But our little guy here, in my child’s hand, he is broken. And the brokenness of this world whispers it’s death in my ear.
They look up at me, light in their eyes as they hold the butterfly with broken wing, and I shoot the moment away, shutter clicking.
We go inside and eldest daughter and I google search how to fix a broken Monarch butterfly’s wing. Our butterfly prances around on our hands, drinking from a coca-cola bottle cap. It takes a while, but I find instructions and courage enough to fix the little guy.
Lorna and Bella watch intently as I feed the winged creature by gently putting a needle dipped in sugar water up to his curled tongue, and it rolls out straight–long, thin, and straw-like. We watch in amazement. We are quiet in the moment–really present with one another.
Then I tell Lorna that her Father will be home soon, so we need to put him away and begin supper–I tell her to put the little guy–who she says is Albert if it’s a boy, and Flutter Shy if it’s a girl–into a jar with lots of large holes in the lid.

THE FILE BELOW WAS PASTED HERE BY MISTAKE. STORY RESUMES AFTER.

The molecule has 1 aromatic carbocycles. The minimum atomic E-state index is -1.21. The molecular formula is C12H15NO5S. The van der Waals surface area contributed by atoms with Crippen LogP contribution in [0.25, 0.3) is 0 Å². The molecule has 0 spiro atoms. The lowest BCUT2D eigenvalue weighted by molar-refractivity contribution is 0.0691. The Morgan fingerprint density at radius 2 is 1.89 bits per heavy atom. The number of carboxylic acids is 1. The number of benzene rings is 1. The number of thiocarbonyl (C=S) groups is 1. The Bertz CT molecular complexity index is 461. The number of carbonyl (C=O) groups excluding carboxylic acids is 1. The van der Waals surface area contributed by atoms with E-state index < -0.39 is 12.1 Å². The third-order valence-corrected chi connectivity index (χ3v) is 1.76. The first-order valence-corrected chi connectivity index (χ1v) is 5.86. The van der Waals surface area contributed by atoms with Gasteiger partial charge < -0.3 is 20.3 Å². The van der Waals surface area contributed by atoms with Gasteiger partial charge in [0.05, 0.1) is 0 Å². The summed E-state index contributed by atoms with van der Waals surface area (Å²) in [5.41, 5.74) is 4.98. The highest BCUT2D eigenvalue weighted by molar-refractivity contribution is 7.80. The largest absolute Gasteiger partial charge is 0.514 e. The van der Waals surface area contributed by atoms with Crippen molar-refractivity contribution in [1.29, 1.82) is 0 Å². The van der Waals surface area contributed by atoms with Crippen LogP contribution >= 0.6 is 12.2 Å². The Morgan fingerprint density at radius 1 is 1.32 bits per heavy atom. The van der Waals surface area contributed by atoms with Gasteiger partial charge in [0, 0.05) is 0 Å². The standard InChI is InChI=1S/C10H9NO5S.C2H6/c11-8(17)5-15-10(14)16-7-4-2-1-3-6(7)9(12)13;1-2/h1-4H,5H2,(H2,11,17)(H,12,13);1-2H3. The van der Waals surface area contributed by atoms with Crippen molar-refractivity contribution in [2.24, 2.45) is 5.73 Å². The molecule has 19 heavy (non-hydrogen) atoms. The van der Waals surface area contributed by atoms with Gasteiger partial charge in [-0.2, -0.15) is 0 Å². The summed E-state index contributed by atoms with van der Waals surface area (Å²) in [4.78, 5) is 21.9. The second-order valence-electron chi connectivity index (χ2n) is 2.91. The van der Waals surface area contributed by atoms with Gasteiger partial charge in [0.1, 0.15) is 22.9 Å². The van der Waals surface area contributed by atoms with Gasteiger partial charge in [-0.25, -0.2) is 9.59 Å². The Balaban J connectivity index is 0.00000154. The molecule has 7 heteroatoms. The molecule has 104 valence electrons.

And my mind starts doing that spinning thing again–how to do it all? Pour into four little ones, clean messes, serve Husband, take the time to share a broken-butterfly-wing-moment with my daughter?
Isn’t a clean, peaceful home part of living holistically, living a whole life, sacred unto God? Isn’t that part of my job description? And time with my Lord went out the window today–how did that
happen? Isn’t that part of the recipe for joy also, for living the Resurrection life?
How can I have the power I seek without going to the One who gives it?
I look over and see the butterfly, Albert, in his jar, lying on his side. I dash over and rip the hole pricked lid off, and pull him out. The holes weren’t large enough and he is dying. Eldest daughter is really, really sad. So am I.
I know that all the messes will not be gotten up and the supper will not be nearly done when he walks in the door–things don’t feel so holistic–but I let it go. It doesn’t matter as much as this moment with this precious one and her broken butterfly, this little guy that we hoped would fly away in resurrection, but succumbed to death.
This is the sacrifice for spending time with them, investing in them, being interested in what they’re interested in: everything will not be perfect.